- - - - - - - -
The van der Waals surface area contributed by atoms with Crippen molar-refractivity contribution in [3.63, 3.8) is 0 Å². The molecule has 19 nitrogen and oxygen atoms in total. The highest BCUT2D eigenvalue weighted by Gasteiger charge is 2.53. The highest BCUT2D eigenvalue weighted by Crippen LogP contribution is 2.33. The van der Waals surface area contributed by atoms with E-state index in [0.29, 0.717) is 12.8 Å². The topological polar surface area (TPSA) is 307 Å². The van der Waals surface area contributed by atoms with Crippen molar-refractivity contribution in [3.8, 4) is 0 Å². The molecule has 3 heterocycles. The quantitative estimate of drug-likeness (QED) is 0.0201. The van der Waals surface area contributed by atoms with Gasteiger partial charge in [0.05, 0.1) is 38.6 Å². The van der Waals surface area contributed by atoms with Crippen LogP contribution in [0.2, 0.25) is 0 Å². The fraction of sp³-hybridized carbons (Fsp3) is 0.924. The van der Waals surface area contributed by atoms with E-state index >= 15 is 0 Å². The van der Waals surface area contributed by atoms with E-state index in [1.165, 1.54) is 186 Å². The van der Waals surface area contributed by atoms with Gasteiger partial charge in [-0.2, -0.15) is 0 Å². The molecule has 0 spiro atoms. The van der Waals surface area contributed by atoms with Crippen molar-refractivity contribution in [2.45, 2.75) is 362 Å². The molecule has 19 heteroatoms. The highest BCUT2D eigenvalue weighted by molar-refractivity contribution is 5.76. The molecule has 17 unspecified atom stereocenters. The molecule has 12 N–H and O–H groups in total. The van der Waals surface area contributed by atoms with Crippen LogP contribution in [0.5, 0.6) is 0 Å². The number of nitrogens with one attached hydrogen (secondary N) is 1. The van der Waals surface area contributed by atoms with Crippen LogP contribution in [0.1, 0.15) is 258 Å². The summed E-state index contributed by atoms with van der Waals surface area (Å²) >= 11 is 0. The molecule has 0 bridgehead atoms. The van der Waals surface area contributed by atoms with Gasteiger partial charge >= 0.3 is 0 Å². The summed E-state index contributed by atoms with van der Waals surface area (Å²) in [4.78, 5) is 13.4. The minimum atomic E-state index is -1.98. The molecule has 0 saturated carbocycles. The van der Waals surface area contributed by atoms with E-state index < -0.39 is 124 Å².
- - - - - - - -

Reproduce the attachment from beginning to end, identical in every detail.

The van der Waals surface area contributed by atoms with Crippen molar-refractivity contribution in [3.63, 3.8) is 0 Å². The molecule has 19 nitrogen and oxygen atoms in total. The highest BCUT2D eigenvalue weighted by Gasteiger charge is 2.53. The highest BCUT2D eigenvalue weighted by Crippen LogP contribution is 2.33. The van der Waals surface area contributed by atoms with E-state index in [0.29, 0.717) is 12.8 Å². The topological polar surface area (TPSA) is 307 Å². The van der Waals surface area contributed by atoms with Crippen molar-refractivity contribution in [3.8, 4) is 0 Å². The molecule has 3 heterocycles. The quantitative estimate of drug-likeness (QED) is 0.0201. The van der Waals surface area contributed by atoms with Gasteiger partial charge in [0.05, 0.1) is 38.6 Å². The van der Waals surface area contributed by atoms with Crippen LogP contribution in [0.2, 0.25) is 0 Å². The fraction of sp³-hybridized carbons (Fsp3) is 0.924. The van der Waals surface area contributed by atoms with E-state index >= 15 is 0 Å². The van der Waals surface area contributed by atoms with E-state index in [1.165, 1.54) is 186 Å². The van der Waals surface area contributed by atoms with Gasteiger partial charge in [-0.2, -0.15) is 0 Å². The molecule has 0 spiro atoms. The van der Waals surface area contributed by atoms with Crippen molar-refractivity contribution in [2.45, 2.75) is 362 Å². The molecule has 19 heteroatoms. The highest BCUT2D eigenvalue weighted by molar-refractivity contribution is 5.76. The molecule has 17 unspecified atom stereocenters. The molecule has 12 N–H and O–H groups in total. The van der Waals surface area contributed by atoms with Crippen LogP contribution in [0.5, 0.6) is 0 Å². The number of nitrogens with one attached hydrogen (secondary N) is 1. The van der Waals surface area contributed by atoms with Crippen LogP contribution in [0.1, 0.15) is 258 Å². The summed E-state index contributed by atoms with van der Waals surface area (Å²) >= 11 is 0. The molecule has 0 bridgehead atoms. The van der Waals surface area contributed by atoms with Gasteiger partial charge >= 0.3 is 0 Å². The summed E-state index contributed by atoms with van der Waals surface area (Å²) in [4.78, 5) is 13.4. The minimum atomic E-state index is -1.98. The molecule has 0 saturated carbocycles. The van der Waals surface area contributed by atoms with E-state index < -0.39 is 124 Å².